A year after invasion, Ukrainian refugees unsure when they’ll go home


CHICAGO – When the Russian rockets started flying over his region of Ukraine, Nazar Volianiuk, his wife and three kids hastily packed clothes, piled into two cars and fled to the Polish border. 

They waited two frightening days in line at a crossing clogged with refugees, scrambling for cover in a roadside forest amid the scream of air raid sirens.

Like many who fled Russia’s invasion a year ago, Volianiuk, 31, and his wife, Natalia, 32, figured it would be safe to return to their home in Lutsk, Ukraine, after a few months. 

Today, Volianiuk is settled in a tidy suburban apartment outside Chicago, with a cable company job, kids in school and a supportive community – and no desire to return to Ukraine, even when the conflict ends.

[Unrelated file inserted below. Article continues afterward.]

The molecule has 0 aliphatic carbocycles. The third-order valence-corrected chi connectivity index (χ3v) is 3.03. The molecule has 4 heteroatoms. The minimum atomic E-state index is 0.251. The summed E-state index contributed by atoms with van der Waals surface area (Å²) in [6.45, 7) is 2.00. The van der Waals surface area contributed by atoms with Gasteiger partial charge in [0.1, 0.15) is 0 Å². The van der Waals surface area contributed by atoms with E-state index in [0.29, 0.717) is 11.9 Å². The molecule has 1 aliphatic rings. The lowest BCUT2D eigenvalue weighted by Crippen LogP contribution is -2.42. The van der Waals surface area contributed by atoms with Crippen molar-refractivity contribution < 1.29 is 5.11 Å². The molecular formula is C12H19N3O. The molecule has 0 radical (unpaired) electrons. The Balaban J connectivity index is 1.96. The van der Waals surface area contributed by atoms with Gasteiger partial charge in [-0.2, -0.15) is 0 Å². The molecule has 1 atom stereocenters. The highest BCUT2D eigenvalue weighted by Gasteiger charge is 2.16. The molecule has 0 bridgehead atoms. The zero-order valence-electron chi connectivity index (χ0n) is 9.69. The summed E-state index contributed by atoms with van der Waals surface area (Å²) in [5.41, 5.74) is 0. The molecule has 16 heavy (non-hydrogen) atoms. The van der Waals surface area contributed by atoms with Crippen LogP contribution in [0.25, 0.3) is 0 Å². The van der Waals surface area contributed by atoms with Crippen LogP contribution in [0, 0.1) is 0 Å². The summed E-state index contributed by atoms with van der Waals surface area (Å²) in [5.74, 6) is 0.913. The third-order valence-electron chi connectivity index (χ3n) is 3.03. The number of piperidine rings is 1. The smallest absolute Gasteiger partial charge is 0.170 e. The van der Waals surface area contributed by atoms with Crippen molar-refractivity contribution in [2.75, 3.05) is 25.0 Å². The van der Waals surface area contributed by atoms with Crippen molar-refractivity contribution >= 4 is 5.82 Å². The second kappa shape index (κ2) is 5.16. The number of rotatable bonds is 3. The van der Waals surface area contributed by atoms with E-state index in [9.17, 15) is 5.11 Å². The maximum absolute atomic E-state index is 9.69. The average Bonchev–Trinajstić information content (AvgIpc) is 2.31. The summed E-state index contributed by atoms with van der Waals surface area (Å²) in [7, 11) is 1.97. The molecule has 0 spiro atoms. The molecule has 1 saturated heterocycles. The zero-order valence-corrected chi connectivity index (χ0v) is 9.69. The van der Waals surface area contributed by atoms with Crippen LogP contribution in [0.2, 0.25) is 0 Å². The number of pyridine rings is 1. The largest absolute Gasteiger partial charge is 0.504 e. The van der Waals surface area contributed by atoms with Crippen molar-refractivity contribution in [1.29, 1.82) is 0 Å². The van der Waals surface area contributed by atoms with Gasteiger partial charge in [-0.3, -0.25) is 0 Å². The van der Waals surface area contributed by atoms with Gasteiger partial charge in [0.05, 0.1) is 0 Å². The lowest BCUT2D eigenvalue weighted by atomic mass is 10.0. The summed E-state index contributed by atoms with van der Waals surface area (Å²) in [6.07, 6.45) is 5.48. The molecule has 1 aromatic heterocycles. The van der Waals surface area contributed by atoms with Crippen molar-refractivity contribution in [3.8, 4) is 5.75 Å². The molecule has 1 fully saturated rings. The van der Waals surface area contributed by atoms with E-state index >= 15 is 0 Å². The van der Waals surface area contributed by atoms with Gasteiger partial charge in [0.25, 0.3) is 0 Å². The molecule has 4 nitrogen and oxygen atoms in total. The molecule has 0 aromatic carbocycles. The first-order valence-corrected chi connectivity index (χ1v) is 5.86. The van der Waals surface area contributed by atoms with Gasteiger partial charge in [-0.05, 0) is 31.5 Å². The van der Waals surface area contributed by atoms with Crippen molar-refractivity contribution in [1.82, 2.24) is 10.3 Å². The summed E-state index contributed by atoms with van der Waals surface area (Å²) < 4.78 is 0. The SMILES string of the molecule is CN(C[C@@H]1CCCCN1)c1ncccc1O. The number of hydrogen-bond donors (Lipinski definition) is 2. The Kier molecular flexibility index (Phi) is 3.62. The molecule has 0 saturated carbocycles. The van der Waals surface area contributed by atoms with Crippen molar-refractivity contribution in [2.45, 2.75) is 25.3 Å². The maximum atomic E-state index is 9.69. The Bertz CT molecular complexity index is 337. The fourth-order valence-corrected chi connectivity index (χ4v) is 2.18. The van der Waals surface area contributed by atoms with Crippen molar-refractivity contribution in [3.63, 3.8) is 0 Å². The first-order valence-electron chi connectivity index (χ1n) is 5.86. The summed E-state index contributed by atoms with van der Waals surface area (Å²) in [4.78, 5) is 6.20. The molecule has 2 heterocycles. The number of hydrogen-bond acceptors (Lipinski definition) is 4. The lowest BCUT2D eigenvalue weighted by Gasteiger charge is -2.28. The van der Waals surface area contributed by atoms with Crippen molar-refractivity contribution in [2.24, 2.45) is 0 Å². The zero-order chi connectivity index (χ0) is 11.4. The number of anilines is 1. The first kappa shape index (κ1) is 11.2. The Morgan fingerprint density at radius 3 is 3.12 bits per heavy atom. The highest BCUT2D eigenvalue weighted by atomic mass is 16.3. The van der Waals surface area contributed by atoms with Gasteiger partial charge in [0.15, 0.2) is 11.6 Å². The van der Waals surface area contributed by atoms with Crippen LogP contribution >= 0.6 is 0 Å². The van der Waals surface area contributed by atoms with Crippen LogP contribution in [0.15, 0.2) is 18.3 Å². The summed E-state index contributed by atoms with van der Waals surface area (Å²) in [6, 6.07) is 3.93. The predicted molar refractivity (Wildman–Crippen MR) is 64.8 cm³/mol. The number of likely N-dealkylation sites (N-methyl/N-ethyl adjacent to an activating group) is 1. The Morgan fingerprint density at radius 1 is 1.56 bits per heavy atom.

“No chance,” he said, drinking tea in his Chicago apartment on a recent day. “We want to stay here.”

Ukrainian refugees Nazar Volianiuk, 31, his wife Natalia Voianuik, 32 and three children stand in front of their apartment in Chicago.

One year after Russia’s invasion sparked Europe’s largest refugee crisis since World War II, more than 8 million refugees are scattered in Europe, the U.S. and beyond. As the conflict they fled grinds on, their new roots grow deeper. 

Amid new jobs, languages and lives hangs a consequential question: Not just when to go home, but whether. 

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